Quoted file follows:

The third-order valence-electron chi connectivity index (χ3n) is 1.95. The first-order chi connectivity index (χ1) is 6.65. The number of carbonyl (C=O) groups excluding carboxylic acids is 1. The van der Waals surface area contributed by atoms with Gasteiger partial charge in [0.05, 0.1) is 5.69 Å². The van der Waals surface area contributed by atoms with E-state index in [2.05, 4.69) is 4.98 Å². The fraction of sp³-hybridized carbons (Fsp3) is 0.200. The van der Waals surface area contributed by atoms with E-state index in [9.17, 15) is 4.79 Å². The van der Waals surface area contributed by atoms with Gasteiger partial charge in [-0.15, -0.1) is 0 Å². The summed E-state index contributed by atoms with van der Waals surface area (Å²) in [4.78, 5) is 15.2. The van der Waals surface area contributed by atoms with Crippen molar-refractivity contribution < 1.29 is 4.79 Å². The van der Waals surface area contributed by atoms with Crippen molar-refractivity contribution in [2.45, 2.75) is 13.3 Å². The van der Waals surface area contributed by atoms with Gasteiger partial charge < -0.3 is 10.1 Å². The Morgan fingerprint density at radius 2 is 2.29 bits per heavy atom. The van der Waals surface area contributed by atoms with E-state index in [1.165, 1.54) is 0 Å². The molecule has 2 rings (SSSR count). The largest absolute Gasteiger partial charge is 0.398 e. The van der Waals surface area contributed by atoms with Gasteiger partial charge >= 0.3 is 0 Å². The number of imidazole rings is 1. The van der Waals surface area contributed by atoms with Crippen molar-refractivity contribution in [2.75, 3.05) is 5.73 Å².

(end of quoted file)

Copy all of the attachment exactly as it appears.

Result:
The third-order valence-electron chi connectivity index (χ3n) is 1.95. The first-order chi connectivity index (χ1) is 6.65. The number of carbonyl (C=O) groups excluding carboxylic acids is 1. The van der Waals surface area contributed by atoms with Gasteiger partial charge in [0.05, 0.1) is 5.69 Å². The van der Waals surface area contributed by atoms with E-state index in [2.05, 4.69) is 4.98 Å². The fraction of sp³-hybridized carbons (Fsp3) is 0.200. The van der Waals surface area contributed by atoms with E-state index in [9.17, 15) is 4.79 Å². The van der Waals surface area contributed by atoms with Gasteiger partial charge in [-0.15, -0.1) is 0 Å². The summed E-state index contributed by atoms with van der Waals surface area (Å²) in [4.78, 5) is 15.2. The van der Waals surface area contributed by atoms with Crippen molar-refractivity contribution < 1.29 is 4.79 Å². The van der Waals surface area contributed by atoms with Crippen molar-refractivity contribution in [2.45, 2.75) is 13.3 Å². The van der Waals surface area contributed by atoms with Gasteiger partial charge < -0.3 is 10.1 Å². The Morgan fingerprint density at radius 2 is 2.29 bits per heavy atom. The van der Waals surface area contributed by atoms with E-state index in [1.165, 1.54) is 0 Å². The molecule has 2 rings (SSSR count). The largest absolute Gasteiger partial charge is 0.398 e. The van der Waals surface area contributed by atoms with Gasteiger partial charge >= 0.3 is 0 Å². The number of imidazole rings is 1. The van der Waals surface area contributed by atoms with Crippen molar-refractivity contribution in [2.75, 3.05) is 5.73 Å².